Wednesday, November 23, 2005

Cruel and Unusual?

All right, my legal friends. Is this kind of sentencing allowed?

I mean, I'm all for not being unnecessarily cruel to animals, and I really despise people that are nasty to their pets. But there's something about this that makes me uneasy. Maybe it's the idea that dumping her in the woods the way she dumped the cats in the woods makes her life of no more value than theirs.


The Bard said...

Notice the other things the judge has done to punish criminals. I've heard this called as "alternative punishmed" or "shaming." Sometimes I think it is a good idea, as it keeps people out of jail for petty crimes, can serve an even greater deterrent purpose, and sometimes serves to restore the victim (notice the judge's order to have the vandals throw a picnic to replace the one they spoiled).

On the flip side, it has been attacked as cruel, vindictive, and ineffective. I'm not sure whether or not the unusual sentances get upheld on appeal; most of the time I suspect there is no appeal.

I'm drawn toward the practice on both retributive (make the bad person know how it feels) and restorative (replace the picnic, etc) grounds. I'm uneasy with the judicial discretion, because it could create a situation where a judge can impose a punishment more severe than the statute allows. Right now my thoughts are settled yet overall, although I agree with you that the punishment of of the woman is excessive. The implicit comparison of human life to cat life is one problem, but I think the threat to the woman's life/health of being out there alone at night is a bigger problem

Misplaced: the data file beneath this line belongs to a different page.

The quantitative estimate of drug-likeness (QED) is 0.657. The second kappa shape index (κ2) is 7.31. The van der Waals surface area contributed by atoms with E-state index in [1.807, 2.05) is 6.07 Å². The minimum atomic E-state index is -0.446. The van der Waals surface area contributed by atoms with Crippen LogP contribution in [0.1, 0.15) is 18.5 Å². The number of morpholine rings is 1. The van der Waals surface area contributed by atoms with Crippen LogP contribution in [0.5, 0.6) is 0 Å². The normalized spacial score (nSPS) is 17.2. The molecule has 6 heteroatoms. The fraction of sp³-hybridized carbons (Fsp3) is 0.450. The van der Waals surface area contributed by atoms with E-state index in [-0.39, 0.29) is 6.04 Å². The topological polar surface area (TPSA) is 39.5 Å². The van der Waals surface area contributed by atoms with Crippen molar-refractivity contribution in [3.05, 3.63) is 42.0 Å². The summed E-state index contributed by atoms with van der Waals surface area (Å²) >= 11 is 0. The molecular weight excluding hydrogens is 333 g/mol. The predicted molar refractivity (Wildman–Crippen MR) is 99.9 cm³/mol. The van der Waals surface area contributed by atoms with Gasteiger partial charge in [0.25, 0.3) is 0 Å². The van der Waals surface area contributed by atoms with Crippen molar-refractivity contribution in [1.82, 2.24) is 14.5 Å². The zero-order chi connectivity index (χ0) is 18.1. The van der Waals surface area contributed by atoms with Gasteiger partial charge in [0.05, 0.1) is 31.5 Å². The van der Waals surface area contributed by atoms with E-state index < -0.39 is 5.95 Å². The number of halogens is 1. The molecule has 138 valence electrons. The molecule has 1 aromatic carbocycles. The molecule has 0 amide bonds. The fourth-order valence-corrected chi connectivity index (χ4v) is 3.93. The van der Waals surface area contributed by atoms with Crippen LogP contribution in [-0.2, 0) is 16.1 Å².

Becca said... has another example of similar sentencing. In that case, the sentence survived appeal. Cute, creative, very possibly opens the door to too much judicial discretion. Too much judicial discretion can lead to disparate justice -- something our system was designed to avoid.

The Bard said...

Becca's point goes to a broader, inherent conflict in our laws in general and criminal laws in particular. We want punishements to fit the crime, but we also want equal justice under law. Before law school I thought that those two goals were substantially the same, but now I see the tension. Crimes, like snowflakes, are never exactly alike, so the punishment has to vary.

Again, I am drawn to these alternative sentances, as often they often serve both retribution and deterrence in a more effectice manner. But they also require giving judges discretion, something that originalists like myself tend to oppose.

On a final note, I once saw a Star Trek episode where the crew landed on a planet where murderers were punished by every day having to experience the last ten minutes of their victim's life through their victim's eyes. Would such a punishment be cruel & unusual? Would it work? Would it be just?